Children’s literature has many notable options when it comes to Korea. To help you find the right books for you and your young reader, we’ve compiled a list of the best kids books about Korea.
Our list includes picture books and chapter books. Picture books are generally great options for toddlers and for preschool and kindergarten age children. Picture books are especially enjoyable for adults to read aloud with young kids. The chapter books on our list are generally best for elementary through early middle school age tween kids. You can filter to sort by the best book type for your kid.
When it comes to children’s stories about Korea, there are a variety of titles. This list covers everything, from classics like Pigling: A Cinderella Story to popular sellers like A Single Shard to some of our favorite hidden gems like Danbi Leads the School Parade.
We hope this list of kids books about Korea can be a helpful resource for parents, teachers, and others searching for a new book!
Meet Danbi, the new girl at school!
Danbi is thrilled to start her new school in America. But a bit nervous too, for when she walks into the classroom, everything goes quiet. Everyone stares. Danbi wants to join in the dances and the games, but she doesn’t know the rules and just can’t get anything right. Luckily, she isn’t one to give up. With a spark of imagination, she makes up a new game and leads her classmates on a parade to remember! Danbi Leads the School Parade introduces readers to an irresistible new character. In this first story, she learns to navigate her two cultures and realizes that when you open your world to others, their world opens up to you.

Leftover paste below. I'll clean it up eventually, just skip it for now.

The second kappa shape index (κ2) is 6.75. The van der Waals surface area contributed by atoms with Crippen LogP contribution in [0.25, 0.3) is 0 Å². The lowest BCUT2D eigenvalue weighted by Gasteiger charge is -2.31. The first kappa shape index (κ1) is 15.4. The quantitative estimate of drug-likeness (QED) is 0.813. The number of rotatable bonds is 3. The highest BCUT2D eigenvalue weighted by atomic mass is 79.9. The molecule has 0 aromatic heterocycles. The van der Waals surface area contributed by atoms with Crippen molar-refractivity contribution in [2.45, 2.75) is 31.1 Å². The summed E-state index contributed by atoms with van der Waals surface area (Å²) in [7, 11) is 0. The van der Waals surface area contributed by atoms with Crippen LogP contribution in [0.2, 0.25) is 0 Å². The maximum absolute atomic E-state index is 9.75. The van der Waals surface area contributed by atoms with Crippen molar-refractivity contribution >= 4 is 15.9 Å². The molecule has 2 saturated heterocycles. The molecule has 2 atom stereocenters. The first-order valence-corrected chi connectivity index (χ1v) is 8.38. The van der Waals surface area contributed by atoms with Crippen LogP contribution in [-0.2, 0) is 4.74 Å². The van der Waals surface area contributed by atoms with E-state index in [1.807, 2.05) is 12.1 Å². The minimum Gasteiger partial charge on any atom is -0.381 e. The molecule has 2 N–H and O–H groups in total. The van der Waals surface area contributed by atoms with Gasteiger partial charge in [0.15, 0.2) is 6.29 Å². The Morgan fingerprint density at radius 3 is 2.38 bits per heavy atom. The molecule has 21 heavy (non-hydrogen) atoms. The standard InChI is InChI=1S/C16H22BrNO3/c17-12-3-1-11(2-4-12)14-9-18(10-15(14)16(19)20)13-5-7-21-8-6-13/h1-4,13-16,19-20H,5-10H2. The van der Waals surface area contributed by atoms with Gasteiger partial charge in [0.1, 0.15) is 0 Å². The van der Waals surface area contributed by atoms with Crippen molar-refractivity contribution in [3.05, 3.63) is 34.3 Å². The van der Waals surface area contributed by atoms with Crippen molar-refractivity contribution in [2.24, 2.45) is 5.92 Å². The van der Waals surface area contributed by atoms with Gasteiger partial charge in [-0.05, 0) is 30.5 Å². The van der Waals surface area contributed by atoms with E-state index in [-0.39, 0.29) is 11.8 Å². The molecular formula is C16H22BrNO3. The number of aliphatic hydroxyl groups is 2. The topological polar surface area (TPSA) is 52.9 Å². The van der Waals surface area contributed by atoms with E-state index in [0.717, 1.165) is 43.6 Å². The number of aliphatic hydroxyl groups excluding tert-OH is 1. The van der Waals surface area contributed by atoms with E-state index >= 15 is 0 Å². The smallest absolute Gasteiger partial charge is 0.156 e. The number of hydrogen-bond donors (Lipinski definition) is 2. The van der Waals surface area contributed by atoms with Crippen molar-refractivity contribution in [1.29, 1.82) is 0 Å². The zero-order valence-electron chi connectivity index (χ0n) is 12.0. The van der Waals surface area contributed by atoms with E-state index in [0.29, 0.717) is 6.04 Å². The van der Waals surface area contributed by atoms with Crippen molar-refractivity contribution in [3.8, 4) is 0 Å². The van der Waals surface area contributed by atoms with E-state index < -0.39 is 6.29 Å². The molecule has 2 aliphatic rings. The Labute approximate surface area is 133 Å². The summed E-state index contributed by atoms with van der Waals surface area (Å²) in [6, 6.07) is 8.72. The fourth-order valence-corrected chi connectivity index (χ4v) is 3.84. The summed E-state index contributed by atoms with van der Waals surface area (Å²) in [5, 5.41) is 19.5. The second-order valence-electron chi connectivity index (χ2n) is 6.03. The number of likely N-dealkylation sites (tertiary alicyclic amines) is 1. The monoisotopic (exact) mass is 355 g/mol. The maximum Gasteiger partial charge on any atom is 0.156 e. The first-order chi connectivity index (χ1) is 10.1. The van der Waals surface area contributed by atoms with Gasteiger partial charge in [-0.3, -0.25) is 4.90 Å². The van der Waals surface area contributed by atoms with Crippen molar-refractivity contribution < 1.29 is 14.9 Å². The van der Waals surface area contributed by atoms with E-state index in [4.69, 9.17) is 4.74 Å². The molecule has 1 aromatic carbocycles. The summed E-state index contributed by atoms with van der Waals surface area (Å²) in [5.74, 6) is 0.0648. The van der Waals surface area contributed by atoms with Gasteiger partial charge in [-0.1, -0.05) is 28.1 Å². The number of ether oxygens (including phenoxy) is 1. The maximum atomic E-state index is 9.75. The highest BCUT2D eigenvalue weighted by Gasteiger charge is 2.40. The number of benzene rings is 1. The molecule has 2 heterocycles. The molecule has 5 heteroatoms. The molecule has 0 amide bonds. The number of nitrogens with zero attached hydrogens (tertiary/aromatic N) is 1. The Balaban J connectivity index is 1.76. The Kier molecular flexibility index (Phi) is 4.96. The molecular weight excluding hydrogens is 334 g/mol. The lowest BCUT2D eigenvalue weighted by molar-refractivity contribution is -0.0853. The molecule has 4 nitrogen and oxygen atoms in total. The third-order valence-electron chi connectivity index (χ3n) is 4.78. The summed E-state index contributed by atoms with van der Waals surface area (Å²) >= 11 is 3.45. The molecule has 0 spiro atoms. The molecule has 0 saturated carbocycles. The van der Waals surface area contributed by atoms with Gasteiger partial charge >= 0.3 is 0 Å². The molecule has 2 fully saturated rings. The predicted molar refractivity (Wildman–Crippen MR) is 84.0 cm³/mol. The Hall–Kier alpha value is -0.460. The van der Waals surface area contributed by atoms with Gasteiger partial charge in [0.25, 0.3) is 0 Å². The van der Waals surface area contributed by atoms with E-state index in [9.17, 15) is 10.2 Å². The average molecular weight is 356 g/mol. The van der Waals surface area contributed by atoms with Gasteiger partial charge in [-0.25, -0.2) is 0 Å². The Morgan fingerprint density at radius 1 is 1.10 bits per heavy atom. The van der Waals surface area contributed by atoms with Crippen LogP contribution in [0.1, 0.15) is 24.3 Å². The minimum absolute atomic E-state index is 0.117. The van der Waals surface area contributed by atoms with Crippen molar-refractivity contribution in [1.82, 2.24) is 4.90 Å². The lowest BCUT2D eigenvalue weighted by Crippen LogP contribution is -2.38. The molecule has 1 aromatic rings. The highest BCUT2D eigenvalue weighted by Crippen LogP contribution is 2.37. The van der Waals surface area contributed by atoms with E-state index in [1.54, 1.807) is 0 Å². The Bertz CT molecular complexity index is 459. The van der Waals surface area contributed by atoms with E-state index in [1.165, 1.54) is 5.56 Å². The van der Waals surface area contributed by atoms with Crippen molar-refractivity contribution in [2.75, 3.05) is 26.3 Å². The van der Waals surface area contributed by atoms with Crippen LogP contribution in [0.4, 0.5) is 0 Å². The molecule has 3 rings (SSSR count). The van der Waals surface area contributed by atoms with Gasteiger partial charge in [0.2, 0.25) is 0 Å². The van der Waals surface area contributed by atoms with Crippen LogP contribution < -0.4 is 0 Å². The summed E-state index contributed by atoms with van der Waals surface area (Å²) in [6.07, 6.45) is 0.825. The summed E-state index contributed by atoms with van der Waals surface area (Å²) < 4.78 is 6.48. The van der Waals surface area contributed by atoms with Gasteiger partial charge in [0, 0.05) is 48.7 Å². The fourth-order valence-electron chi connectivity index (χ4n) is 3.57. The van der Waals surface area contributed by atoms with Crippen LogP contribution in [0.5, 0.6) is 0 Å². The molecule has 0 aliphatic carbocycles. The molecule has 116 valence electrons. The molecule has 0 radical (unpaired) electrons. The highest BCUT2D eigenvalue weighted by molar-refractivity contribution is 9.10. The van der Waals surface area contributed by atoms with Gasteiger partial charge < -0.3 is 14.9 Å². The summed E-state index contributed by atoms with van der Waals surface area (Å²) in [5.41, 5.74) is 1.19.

Soe-in is a tiny child in a village full of large people. She struggles with completing chores due to her size, but she never gives up. One day, when the sky grows dark and full of smoke, Soe-in volunteers to travel into the tall mountains to investigate. She’s surprised to find a spirit tiger there and learn he has swallowed the sun by mistake! To help the spirit tiger and her village, Soe-in must come up with a clever idea to solve this gigantic problem. And while she’s at it, she just may prove that the smallest people often have the biggest, bravest hearts.
This is an enchanting and magical variant of the favorite fairy tale. Like the tree planted to honor her birth, Pear Blossom is beautiful, and the pride of her elderly mother and father. But then her mother dies, and her father remarries. Pear Blossom’s stepmother resents her new daughter’s beauty. Out of jealousy, she makes Pear Blossom perform impossible chores while her own daughter, Peony, watches idly. But fortunately, Pear Blossom is not alone. With the help of magical creatures—togkabis—she can accomplish each task, and triumph over her stepmother’s cruelty.